YASunidos made allegations of "foul play" by its opponents, including plagiarism of their campaign pamphlets intended to confuse voters and an instance of abduction and assault by government officials against a YASunidos activist.[33]

In 2018, environmentalists succeeded in forcing a referendum with the question, "Are you in favor of increasing the Intangible Zone by at least 50,000 hectares [123,550 acres] and reducing the oil extraction area in Yasuní National Park from 1,030 to 300 hectares [2,545 to 741 acres]?" The Intangible Zone protects Indigenous communities from oil extraction activities. Sixty-seven percent of voters supported the referendum. In May 2019, President Moreno signed a decree that expanded the Intangible Zone, but which did not reduce oil extraction and allowed construction of oil infrastructure within a buffer zone around where it had previously been prohibited.[7]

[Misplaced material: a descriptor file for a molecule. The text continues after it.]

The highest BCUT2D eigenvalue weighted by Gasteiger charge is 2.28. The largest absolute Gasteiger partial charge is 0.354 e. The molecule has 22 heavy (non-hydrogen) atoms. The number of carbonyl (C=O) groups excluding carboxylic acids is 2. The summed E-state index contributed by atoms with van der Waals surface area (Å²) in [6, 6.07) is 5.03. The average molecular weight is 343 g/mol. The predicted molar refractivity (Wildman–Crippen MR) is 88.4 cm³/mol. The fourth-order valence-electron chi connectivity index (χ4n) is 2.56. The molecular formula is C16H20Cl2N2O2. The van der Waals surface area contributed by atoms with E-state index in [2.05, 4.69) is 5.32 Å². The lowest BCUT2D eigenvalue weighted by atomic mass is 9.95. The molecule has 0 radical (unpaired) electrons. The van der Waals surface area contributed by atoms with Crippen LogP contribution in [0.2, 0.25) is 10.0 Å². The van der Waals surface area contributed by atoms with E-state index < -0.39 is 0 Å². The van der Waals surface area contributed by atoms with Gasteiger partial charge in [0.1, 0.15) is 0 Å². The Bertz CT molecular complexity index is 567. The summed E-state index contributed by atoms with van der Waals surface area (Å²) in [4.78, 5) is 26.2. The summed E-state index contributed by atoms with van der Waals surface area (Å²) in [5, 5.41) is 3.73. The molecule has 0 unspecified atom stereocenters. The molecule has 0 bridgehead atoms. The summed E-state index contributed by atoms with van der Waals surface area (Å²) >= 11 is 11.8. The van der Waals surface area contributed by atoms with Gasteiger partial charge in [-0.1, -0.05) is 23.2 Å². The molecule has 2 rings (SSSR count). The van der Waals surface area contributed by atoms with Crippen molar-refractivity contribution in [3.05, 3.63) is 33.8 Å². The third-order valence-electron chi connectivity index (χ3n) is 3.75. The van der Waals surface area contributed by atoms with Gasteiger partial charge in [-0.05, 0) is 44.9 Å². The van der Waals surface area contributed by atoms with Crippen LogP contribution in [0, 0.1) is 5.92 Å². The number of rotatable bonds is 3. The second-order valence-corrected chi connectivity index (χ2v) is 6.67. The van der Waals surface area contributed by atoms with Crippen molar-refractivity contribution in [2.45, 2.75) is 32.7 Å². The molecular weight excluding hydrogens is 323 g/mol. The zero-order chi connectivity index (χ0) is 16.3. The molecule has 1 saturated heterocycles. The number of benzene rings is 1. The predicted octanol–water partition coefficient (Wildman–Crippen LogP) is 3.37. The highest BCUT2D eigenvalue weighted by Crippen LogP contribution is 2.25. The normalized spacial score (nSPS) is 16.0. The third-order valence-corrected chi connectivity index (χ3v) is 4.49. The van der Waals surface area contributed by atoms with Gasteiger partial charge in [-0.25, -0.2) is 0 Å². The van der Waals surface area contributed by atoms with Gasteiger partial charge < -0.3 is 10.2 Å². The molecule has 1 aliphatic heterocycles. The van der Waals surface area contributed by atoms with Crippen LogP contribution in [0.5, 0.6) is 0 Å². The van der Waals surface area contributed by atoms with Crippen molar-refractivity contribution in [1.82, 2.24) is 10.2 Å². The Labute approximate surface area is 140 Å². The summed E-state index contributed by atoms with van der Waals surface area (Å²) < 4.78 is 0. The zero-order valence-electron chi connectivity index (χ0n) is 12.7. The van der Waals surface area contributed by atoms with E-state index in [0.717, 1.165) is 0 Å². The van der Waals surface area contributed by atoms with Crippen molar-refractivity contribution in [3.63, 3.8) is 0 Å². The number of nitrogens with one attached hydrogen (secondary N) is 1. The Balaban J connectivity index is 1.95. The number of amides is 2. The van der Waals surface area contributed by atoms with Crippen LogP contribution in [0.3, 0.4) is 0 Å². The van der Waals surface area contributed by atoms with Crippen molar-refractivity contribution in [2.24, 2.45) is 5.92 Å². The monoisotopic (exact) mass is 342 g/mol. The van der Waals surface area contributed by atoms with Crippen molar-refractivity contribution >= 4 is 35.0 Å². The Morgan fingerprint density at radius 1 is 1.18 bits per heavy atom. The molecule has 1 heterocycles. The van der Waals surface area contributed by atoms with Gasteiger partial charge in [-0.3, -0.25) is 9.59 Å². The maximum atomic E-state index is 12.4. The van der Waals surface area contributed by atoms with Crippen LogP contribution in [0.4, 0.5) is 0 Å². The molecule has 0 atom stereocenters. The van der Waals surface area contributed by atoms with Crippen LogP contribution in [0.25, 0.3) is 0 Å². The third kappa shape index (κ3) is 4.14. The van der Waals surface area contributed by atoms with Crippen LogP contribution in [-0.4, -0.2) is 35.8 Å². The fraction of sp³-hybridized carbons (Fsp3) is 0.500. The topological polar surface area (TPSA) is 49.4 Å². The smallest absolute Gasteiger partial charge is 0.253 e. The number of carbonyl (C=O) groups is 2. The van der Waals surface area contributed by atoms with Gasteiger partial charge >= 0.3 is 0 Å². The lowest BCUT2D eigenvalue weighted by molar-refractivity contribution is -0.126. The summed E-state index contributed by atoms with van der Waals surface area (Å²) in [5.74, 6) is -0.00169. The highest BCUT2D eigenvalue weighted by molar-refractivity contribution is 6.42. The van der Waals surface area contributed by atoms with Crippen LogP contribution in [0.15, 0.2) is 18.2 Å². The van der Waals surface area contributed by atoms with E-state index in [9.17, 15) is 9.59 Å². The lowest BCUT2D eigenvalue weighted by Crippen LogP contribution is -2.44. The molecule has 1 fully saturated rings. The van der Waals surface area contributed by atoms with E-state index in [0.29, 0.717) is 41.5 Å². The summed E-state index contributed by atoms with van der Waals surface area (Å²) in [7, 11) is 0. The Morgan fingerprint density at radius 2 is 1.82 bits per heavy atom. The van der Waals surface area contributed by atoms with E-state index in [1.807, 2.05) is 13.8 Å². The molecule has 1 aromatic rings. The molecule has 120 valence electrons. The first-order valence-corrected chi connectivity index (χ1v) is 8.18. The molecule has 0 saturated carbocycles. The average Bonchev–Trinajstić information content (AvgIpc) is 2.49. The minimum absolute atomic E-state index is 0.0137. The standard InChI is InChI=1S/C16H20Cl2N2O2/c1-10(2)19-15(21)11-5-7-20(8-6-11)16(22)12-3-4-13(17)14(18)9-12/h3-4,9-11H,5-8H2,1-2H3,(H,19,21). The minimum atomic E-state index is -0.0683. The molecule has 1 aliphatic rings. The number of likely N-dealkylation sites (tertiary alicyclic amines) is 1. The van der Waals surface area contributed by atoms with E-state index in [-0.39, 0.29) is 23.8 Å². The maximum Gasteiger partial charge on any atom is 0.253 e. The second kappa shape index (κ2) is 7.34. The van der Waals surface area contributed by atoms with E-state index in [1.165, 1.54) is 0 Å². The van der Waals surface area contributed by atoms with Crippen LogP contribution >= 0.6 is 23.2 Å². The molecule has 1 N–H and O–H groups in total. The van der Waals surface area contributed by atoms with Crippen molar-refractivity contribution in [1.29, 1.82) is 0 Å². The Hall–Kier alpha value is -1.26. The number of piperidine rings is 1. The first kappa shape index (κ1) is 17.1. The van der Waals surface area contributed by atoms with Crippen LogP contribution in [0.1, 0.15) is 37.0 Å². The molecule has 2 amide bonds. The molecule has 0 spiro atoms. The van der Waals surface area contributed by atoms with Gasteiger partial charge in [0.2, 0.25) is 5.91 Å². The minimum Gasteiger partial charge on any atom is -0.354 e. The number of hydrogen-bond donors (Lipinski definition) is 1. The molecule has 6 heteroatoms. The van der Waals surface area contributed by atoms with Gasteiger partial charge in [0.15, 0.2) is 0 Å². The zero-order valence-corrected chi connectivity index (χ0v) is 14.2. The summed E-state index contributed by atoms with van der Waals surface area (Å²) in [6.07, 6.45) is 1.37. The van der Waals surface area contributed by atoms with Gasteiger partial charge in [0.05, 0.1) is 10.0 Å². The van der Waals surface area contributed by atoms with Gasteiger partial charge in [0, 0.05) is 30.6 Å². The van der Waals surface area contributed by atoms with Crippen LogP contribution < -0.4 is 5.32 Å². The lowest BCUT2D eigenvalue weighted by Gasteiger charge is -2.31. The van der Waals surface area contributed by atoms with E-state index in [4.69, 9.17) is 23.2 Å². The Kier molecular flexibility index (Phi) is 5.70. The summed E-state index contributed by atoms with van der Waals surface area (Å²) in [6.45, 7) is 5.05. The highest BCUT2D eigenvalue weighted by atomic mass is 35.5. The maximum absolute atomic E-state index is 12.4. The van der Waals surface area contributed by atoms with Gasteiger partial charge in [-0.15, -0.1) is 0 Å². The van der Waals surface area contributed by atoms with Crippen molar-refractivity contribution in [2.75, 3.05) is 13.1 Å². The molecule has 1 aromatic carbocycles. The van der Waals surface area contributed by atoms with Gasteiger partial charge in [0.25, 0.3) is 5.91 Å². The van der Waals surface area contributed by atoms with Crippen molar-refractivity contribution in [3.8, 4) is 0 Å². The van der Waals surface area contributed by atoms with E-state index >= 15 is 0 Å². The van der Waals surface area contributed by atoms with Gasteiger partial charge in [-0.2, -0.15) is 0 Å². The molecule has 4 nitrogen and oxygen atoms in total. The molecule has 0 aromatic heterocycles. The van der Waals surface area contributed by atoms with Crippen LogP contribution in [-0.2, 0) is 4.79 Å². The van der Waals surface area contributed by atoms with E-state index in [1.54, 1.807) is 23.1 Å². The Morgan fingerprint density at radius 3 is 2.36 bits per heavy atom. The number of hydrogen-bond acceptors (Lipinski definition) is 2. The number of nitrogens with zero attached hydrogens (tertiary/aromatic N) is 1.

2023 Ecuadorian Yasuní National Park oil exploitation referendum[edit]

A referendum on banning oil exploitation in the Yasuní National Park was held in Ecuador on 20 August 2023 alongside general elections.[35][36] If the proposal was accepted, a progressive withdrawal of all activities related to oil extraction would occur within one year from the announcement of the official results, and the state would not be able to take action intending to initiate new contracts to continue oil exploration in the block. The referendum was a popular initiative demanded by indigenous communities for more than ten years before being finally validated by the Constitutional Court in May 2023.[37][38]

The proposal was approved. The choice was seen as a blow to President Guillermo Lasso, who had advocated for drilling. State oil company Petroecuador will have to dismantle its drilling operations in the area in the coming months.[39]

See also[edit]


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  26. ^ [1] Archived April 15, 2010, at the Wayback Machine